Sometimes people ask what else I've had published besides novels. I avoid answering this question, because the truth is nothing, and that's embarrassing. I did try to sell some short stories once, but they got rejected a lot.
But just because they weren't good enough for some crummy Australian rag doesn't mean the world need be deprived of them, right? That's what the internet is for! So here's a collection of writings, advice for struggling writers, and other writing-related... uh, writings.
Displaying blogs about Writing. View all Max's blogs.
A 6-minute radio adaptation of a short story I wrote a few years back, thanks to Greg R. Barron.
Greg just noticed it on my site and decided to make an audio version, which is pretty great.
Might we have a new book from you by the end of 2017? I’m jonesing for some new material. I guess I’ll go back through and re-read your old books again.
That is an excellent idea, because no, sorry, there won’t be a new book from me in 2017. It takes about a year to go from a draft I’m not ashamed to show to an editor to something that can sit on a bookstore shelf, and I don’t yet have a draft I’m not ashamed to show an editor.
But 2018 looks good! I’ve been working on multiple books and now they’re all getting close to finished. So one of those should be ready to go. I don’t know which one, though. Sometimes I feel like a book is on track and then I realize it’s horrible and I should burn it and feel bad and go work on something else. Then, a little while later, I realize that other book needs to be burned, and the first one is actually all right. It’s not a linear process, is what I’m saying.
This has been a really great year for me creatively. One of my best. It will take a while before that becomes apparent to anyone else. But I’ve enjoyed it a lot. I still don’t really know where good words comes from or why but I’m grateful for the ones that found me this year.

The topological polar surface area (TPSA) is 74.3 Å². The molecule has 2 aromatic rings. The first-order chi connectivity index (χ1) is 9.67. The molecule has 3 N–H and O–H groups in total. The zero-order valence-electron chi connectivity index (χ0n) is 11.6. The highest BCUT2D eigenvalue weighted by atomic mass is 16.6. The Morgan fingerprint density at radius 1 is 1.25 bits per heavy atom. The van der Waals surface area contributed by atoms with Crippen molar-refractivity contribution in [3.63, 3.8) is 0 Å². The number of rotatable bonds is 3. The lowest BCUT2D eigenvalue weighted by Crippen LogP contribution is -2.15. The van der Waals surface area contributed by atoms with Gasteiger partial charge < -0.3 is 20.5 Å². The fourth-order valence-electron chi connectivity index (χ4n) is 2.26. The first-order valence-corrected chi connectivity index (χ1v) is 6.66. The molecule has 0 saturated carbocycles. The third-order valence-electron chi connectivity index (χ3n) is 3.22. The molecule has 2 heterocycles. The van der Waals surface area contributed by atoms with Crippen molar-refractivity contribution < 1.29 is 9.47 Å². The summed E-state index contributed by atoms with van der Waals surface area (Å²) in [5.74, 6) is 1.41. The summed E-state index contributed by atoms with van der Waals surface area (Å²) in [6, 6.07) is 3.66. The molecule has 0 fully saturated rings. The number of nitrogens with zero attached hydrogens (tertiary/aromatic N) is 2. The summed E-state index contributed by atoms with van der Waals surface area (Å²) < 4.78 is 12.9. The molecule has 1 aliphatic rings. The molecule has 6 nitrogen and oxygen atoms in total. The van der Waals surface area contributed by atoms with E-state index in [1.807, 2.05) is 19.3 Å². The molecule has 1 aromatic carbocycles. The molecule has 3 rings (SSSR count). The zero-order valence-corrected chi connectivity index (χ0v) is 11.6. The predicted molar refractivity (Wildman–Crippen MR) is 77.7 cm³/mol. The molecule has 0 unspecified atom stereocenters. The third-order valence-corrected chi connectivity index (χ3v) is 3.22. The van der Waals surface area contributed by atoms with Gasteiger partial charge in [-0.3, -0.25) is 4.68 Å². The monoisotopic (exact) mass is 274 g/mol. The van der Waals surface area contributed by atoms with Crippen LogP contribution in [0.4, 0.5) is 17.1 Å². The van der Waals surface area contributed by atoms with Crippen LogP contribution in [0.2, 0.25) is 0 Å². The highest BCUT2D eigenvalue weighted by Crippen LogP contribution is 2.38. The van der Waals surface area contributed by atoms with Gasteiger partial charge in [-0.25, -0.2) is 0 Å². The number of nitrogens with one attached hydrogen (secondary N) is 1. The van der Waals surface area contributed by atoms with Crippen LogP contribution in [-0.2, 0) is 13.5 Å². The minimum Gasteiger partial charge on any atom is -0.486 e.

Max, I hear a lot of authors talk about “fresh eyes”. How long is it after finishing a first draft until you go back and begin the process of revision?
Fresh eyes are very important. I like to wait between one and three minutes. Not really. That was a joke. I actually don’t wait at all. I go back and re-read and revise everything all the way through while I’m writing a first draft. By the time I finish, my first chapter is actually draft thirty-nine, my fifth chapter is draft twenty, and so on.
I don’t recommend this. The better method is to bang out a first draft without looking back and only then discover how bad it is. Then at least you have something to improve. You can’t abandon that thing. You’ve invested too much.
But I can’t do that any more because I know it’s bad. I mean, I like to think of it like I’m developing higher standards. But really it’s just that there’s too much counter-evidence to maintain the delusion that I’m capable of writing brilliant first drafts. I’ve seen them. They are not great.
This exacerbates the “fresh eyes” problem, of becoming too close to a book and losing touch with how it appears to a new reader. That’s definitely a real thing, and critical in rewriting. If I could truly re-read drafts through fresh eyes, I could make them a lot better.
But I don’t think the solution is to put it aside for three months. It’s helpful—I have a couple of unpublished novels that I go back and re-read every few years and the fallow period does show me things I didn’t notice before. Usually how something I thought was pretty great actually isn’t. But it’s not enough.